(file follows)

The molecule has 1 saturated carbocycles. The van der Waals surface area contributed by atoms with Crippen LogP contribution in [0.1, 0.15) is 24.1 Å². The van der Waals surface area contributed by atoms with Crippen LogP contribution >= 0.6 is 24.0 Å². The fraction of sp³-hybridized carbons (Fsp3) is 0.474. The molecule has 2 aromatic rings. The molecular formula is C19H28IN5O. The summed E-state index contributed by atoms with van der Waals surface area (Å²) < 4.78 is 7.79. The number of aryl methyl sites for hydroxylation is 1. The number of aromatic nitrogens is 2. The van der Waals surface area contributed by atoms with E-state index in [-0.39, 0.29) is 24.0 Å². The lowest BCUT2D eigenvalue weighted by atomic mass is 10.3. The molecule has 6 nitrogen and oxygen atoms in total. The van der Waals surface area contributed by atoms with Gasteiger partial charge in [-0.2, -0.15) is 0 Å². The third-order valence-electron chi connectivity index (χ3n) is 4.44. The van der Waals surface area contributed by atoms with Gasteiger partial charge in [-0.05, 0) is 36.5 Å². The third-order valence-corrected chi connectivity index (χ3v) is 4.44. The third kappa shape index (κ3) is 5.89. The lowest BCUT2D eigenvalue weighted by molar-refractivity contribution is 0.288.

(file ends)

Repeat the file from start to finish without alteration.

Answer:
The molecule has 1 saturated carbocycles. The van der Waals surface area contributed by atoms with Crippen LogP contribution in [0.1, 0.15) is 24.1 Å². The van der Waals surface area contributed by atoms with Crippen LogP contribution >= 0.6 is 24.0 Å². The fraction of sp³-hybridized carbons (Fsp3) is 0.474. The molecule has 2 aromatic rings. The molecular formula is C19H28IN5O. The summed E-state index contributed by atoms with van der Waals surface area (Å²) < 4.78 is 7.79. The number of aryl methyl sites for hydroxylation is 1. The number of aromatic nitrogens is 2. The van der Waals surface area contributed by atoms with E-state index in [-0.39, 0.29) is 24.0 Å². The lowest BCUT2D eigenvalue weighted by atomic mass is 10.3. The molecule has 6 nitrogen and oxygen atoms in total. The van der Waals surface area contributed by atoms with Gasteiger partial charge in [-0.2, -0.15) is 0 Å². The third-order valence-electron chi connectivity index (χ3n) is 4.44. The van der Waals surface area contributed by atoms with Gasteiger partial charge in [-0.05, 0) is 36.5 Å². The third-order valence-corrected chi connectivity index (χ3v) is 4.44. The third kappa shape index (κ3) is 5.89. The lowest BCUT2D eigenvalue weighted by molar-refractivity contribution is 0.288.